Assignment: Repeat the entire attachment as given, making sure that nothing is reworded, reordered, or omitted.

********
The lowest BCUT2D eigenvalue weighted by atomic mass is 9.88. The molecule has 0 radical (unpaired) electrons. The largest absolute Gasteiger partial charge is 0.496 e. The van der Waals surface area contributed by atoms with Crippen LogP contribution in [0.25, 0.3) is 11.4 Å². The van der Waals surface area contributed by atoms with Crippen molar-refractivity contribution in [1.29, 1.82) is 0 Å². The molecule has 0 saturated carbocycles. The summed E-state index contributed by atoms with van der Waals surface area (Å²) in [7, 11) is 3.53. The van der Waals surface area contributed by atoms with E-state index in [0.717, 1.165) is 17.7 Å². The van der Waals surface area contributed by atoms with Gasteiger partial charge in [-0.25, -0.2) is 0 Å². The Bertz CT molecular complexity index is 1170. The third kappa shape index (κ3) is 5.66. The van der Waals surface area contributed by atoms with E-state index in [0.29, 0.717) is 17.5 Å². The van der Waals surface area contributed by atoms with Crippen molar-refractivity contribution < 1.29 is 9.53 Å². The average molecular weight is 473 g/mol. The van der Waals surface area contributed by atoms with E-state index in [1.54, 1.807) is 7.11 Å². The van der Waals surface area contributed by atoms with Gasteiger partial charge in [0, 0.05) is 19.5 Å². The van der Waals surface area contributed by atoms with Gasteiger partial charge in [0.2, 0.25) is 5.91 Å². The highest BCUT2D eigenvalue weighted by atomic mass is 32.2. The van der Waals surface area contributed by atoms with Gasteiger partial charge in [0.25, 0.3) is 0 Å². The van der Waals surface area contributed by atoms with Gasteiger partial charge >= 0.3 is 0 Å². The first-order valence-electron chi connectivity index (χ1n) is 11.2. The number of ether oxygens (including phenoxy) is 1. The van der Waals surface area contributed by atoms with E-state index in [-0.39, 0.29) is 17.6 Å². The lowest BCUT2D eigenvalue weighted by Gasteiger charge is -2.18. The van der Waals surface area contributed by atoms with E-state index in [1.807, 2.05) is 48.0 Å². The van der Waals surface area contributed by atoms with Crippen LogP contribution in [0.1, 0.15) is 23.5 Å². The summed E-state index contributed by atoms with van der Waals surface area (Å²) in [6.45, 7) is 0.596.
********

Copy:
The lowest BCUT2D eigenvalue weighted by atomic mass is 9.88. The molecule has 0 radical (unpaired) electrons. The largest absolute Gasteiger partial charge is 0.496 e. The van der Waals surface area contributed by atoms with Crippen LogP contribution in [0.25, 0.3) is 11.4 Å². The van der Waals surface area contributed by atoms with Crippen molar-refractivity contribution in [1.29, 1.82) is 0 Å². The molecule has 0 saturated carbocycles. The summed E-state index contributed by atoms with van der Waals surface area (Å²) in [7, 11) is 3.53. The van der Waals surface area contributed by atoms with E-state index in [0.717, 1.165) is 17.7 Å². The van der Waals surface area contributed by atoms with Gasteiger partial charge in [-0.25, -0.2) is 0 Å². The Bertz CT molecular complexity index is 1170. The third kappa shape index (κ3) is 5.66. The van der Waals surface area contributed by atoms with E-state index in [0.29, 0.717) is 17.5 Å². The van der Waals surface area contributed by atoms with Crippen molar-refractivity contribution < 1.29 is 9.53 Å². The average molecular weight is 473 g/mol. The van der Waals surface area contributed by atoms with E-state index in [1.54, 1.807) is 7.11 Å². The van der Waals surface area contributed by atoms with Gasteiger partial charge in [0, 0.05) is 19.5 Å². The van der Waals surface area contributed by atoms with Gasteiger partial charge in [0.2, 0.25) is 5.91 Å². The highest BCUT2D eigenvalue weighted by atomic mass is 32.2. The van der Waals surface area contributed by atoms with Gasteiger partial charge in [0.25, 0.3) is 0 Å². The van der Waals surface area contributed by atoms with Gasteiger partial charge >= 0.3 is 0 Å². The first-order valence-electron chi connectivity index (χ1n) is 11.2. The number of ether oxygens (including phenoxy) is 1. The van der Waals surface area contributed by atoms with E-state index in [-0.39, 0.29) is 17.6 Å². The lowest BCUT2D eigenvalue weighted by Gasteiger charge is -2.18. The van der Waals surface area contributed by atoms with E-state index in [1.807, 2.05) is 48.0 Å². The van der Waals surface area contributed by atoms with Crippen LogP contribution in [0.1, 0.15) is 23.5 Å². The summed E-state index contributed by atoms with van der Waals surface area (Å²) in [6.45, 7) is 0.596.